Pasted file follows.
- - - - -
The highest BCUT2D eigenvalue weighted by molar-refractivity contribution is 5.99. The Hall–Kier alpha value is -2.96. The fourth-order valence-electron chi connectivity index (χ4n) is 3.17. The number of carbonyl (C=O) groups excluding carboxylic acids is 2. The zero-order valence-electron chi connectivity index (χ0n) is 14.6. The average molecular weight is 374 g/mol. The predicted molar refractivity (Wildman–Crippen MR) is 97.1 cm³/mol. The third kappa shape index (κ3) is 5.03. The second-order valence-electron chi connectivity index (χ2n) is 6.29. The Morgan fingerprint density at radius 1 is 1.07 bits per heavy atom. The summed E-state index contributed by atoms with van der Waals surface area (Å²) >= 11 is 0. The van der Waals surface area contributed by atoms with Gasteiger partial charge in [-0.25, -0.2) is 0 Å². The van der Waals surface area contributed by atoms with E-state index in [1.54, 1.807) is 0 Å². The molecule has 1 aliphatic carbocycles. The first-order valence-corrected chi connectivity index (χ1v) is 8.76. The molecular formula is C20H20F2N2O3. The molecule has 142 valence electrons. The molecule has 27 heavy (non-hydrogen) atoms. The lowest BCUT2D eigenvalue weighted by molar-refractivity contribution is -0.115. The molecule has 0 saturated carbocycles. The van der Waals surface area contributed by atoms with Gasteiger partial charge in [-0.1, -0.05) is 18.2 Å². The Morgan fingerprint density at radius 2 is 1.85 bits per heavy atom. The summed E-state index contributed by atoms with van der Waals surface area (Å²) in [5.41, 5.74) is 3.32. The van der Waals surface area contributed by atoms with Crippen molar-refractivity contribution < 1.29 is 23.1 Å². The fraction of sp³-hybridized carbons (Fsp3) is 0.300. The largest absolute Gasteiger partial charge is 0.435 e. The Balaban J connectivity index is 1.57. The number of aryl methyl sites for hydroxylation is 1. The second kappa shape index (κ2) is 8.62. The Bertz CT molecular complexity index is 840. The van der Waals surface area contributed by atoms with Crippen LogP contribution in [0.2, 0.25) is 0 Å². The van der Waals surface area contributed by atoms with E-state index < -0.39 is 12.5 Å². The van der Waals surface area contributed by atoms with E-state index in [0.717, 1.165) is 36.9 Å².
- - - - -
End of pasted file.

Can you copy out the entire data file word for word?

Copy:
The highest BCUT2D eigenvalue weighted by molar-refractivity contribution is 5.99. The Hall–Kier alpha value is -2.96. The fourth-order valence-electron chi connectivity index (χ4n) is 3.17. The number of carbonyl (C=O) groups excluding carboxylic acids is 2. The zero-order valence-electron chi connectivity index (χ0n) is 14.6. The average molecular weight is 374 g/mol. The predicted molar refractivity (Wildman–Crippen MR) is 97.1 cm³/mol. The third kappa shape index (κ3) is 5.03. The second-order valence-electron chi connectivity index (χ2n) is 6.29. The Morgan fingerprint density at radius 1 is 1.07 bits per heavy atom. The summed E-state index contributed by atoms with van der Waals surface area (Å²) >= 11 is 0. The van der Waals surface area contributed by atoms with Gasteiger partial charge in [-0.25, -0.2) is 0 Å². The van der Waals surface area contributed by atoms with E-state index in [1.54, 1.807) is 0 Å². The molecule has 1 aliphatic carbocycles. The first-order valence-corrected chi connectivity index (χ1v) is 8.76. The molecular formula is C20H20F2N2O3. The molecule has 142 valence electrons. The molecule has 27 heavy (non-hydrogen) atoms. The lowest BCUT2D eigenvalue weighted by molar-refractivity contribution is -0.115. The molecule has 0 saturated carbocycles. The van der Waals surface area contributed by atoms with Gasteiger partial charge in [-0.1, -0.05) is 18.2 Å². The Morgan fingerprint density at radius 2 is 1.85 bits per heavy atom. The summed E-state index contributed by atoms with van der Waals surface area (Å²) in [5.41, 5.74) is 3.32. The van der Waals surface area contributed by atoms with Crippen molar-refractivity contribution < 1.29 is 23.1 Å². The fraction of sp³-hybridized carbons (Fsp3) is 0.300. The largest absolute Gasteiger partial charge is 0.435 e. The Balaban J connectivity index is 1.57. The number of aryl methyl sites for hydroxylation is 1. The second kappa shape index (κ2) is 8.62. The Bertz CT molecular complexity index is 840. The van der Waals surface area contributed by atoms with Crippen LogP contribution in [0.2, 0.25) is 0 Å². The van der Waals surface area contributed by atoms with E-state index < -0.39 is 12.5 Å². The van der Waals surface area contributed by atoms with E-state index in [0.717, 1.165) is 36.9 Å².